This week I have been in Kyiv seeing first-hand the devastating effects of conflict. The use of heavy artillery, landmines, cluster munitions, both in rural and populated areas, has left a devastating and deadly legacy. Land that should be used for agriculture, or homes that should provide shelter for children to play and sleep, especially as we go into the a hard Ukrainian winter, are too risky to used.
We all know the back story by now. On the 24th February Russian forces invaded Ukraine. An overly ambitious lightning advance on Kyiv sought to surround the city. Met with a resilient defence, a month-long intense artillery campaign ensued before a withdrawal in order to concentre efforts in the East – the horrors of which continue to play out in our daily media reports – whilst continuing to terrorise communities with the threat of long-range missile strikes.
Since the invasion, enormous efforts have been underway to make land and property safe and I met with and heard about the heroic work of the Ukrainian Demining Association (UDA), Ministry of Defence’s National Mine Action Authority (NMAA), Ministry of Reintegration for Temporary Occupied Territories (MRToT) and State Emergency Service Ukraine (SESU) – with whom I signed an agreement to further strengthen collaboration.
However, the challenge that remains is monumental and potentially growing as new territory is liberated in Kharkiv, a city and region that has undergone months of intense, bitter ground-fighting accompanied by a brutal artillery campaign.
MAG’s mission here, as ever, is to save lives and build futures. We had not worked in Ukraine prior to the conflict but mobilised a response as soon as it was safe to do so and, led by a dedicated team, have been working closely with local partners to provide risk education to at risk groups. Explosive Ordnance Risk Education, as we call it, takes various forms as we find the best way to reach at-risk people, from billboards on busy highways, to radio campaigns playing across the country, to digital messaging via social media.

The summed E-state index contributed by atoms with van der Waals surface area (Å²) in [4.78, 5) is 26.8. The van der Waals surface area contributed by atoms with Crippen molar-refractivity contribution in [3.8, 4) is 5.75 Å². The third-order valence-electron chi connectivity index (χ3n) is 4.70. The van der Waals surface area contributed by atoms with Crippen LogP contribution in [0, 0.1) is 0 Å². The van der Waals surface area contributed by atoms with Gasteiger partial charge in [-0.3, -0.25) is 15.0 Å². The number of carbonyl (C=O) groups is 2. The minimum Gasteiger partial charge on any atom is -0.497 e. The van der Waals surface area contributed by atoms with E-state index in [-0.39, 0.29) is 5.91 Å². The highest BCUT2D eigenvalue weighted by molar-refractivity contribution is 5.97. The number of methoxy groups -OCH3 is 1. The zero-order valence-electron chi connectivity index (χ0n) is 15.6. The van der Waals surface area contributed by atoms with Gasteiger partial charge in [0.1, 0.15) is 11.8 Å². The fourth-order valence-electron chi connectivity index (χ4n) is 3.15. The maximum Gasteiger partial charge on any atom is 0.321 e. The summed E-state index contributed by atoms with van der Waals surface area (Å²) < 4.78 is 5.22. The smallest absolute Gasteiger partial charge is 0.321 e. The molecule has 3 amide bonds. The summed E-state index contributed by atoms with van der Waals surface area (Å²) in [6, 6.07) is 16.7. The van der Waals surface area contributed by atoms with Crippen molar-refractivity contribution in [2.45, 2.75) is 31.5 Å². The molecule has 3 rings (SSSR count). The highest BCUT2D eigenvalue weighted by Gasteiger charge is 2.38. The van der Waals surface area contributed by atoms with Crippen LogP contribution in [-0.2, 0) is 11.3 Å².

In Ukraine, as in many parts of the world, local partnerships are at the heart of how MAG works, ensuring a sustainable and locally led response to challenges which might take decades to address.
As we go forward we intend to scale up our work, backed by the generous support of our loyal supporters. We are in Ukraine to make land safe and to draw on the tragic lessons from this and conflicts like it to drive political change, as we did 25 years ago when MAG was one of the driving forces behind the International Campaign to Ban Landmines which ultimately led to the Anti-Personnel Mine Ban Treaty.
The transformation we are seeking is depicted in a mural – murals are a part of Ukrainian culture adorning many buildings in the country – developed by the brilliant artist Postulga. In one simple image we see what life was like when land was safe to grow sunflowers (Ukraine was one of the world’s largest sunflower oil producers, cuts to which to have only added to rising levels of food insecurity in some of the world’s poorest countries) and what life could and should be life once rendered safe to use.
We stand with the people of Ukraine – as we stand with all communities afflicted by conflict.
Find out more about our work in Ukraine here.